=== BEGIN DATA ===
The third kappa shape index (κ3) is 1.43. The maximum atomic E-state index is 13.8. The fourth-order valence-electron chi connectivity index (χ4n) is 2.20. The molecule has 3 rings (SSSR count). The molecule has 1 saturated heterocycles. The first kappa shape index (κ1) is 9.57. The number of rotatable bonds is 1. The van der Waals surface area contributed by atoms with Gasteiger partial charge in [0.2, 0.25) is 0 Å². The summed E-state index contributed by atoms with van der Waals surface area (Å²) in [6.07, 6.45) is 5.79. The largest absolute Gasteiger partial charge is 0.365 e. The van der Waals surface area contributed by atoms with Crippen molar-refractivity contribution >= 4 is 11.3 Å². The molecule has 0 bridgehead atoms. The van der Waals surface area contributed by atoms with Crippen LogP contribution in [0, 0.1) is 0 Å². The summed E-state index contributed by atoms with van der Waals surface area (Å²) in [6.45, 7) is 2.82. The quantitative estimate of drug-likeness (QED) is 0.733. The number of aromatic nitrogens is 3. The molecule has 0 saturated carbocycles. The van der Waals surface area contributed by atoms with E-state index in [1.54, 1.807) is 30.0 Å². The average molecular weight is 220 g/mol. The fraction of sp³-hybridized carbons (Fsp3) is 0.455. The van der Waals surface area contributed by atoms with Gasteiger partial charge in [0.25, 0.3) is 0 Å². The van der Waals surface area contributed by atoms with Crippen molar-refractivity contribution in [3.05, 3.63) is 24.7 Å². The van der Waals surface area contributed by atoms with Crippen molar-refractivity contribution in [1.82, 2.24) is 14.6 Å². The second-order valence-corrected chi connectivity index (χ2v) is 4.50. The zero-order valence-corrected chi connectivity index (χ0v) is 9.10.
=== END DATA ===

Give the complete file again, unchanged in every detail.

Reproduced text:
The third kappa shape index (κ3) is 1.43. The maximum atomic E-state index is 13.8. The fourth-order valence-electron chi connectivity index (χ4n) is 2.20. The molecule has 3 rings (SSSR count). The molecule has 1 saturated heterocycles. The first kappa shape index (κ1) is 9.57. The number of rotatable bonds is 1. The van der Waals surface area contributed by atoms with Gasteiger partial charge in [0.2, 0.25) is 0 Å². The summed E-state index contributed by atoms with van der Waals surface area (Å²) in [6.07, 6.45) is 5.79. The largest absolute Gasteiger partial charge is 0.365 e. The van der Waals surface area contributed by atoms with Crippen molar-refractivity contribution >= 4 is 11.3 Å². The molecule has 0 bridgehead atoms. The van der Waals surface area contributed by atoms with Crippen LogP contribution in [0, 0.1) is 0 Å². The summed E-state index contributed by atoms with van der Waals surface area (Å²) in [6.45, 7) is 2.82. The quantitative estimate of drug-likeness (QED) is 0.733. The number of aromatic nitrogens is 3. The molecule has 0 saturated carbocycles. The van der Waals surface area contributed by atoms with E-state index in [1.54, 1.807) is 30.0 Å². The average molecular weight is 220 g/mol. The fraction of sp³-hybridized carbons (Fsp3) is 0.455. The van der Waals surface area contributed by atoms with Gasteiger partial charge in [0.25, 0.3) is 0 Å². The van der Waals surface area contributed by atoms with Crippen molar-refractivity contribution in [3.05, 3.63) is 24.7 Å². The van der Waals surface area contributed by atoms with Crippen molar-refractivity contribution in [1.82, 2.24) is 14.6 Å². The second-order valence-corrected chi connectivity index (χ2v) is 4.50. The zero-order valence-corrected chi connectivity index (χ0v) is 9.10.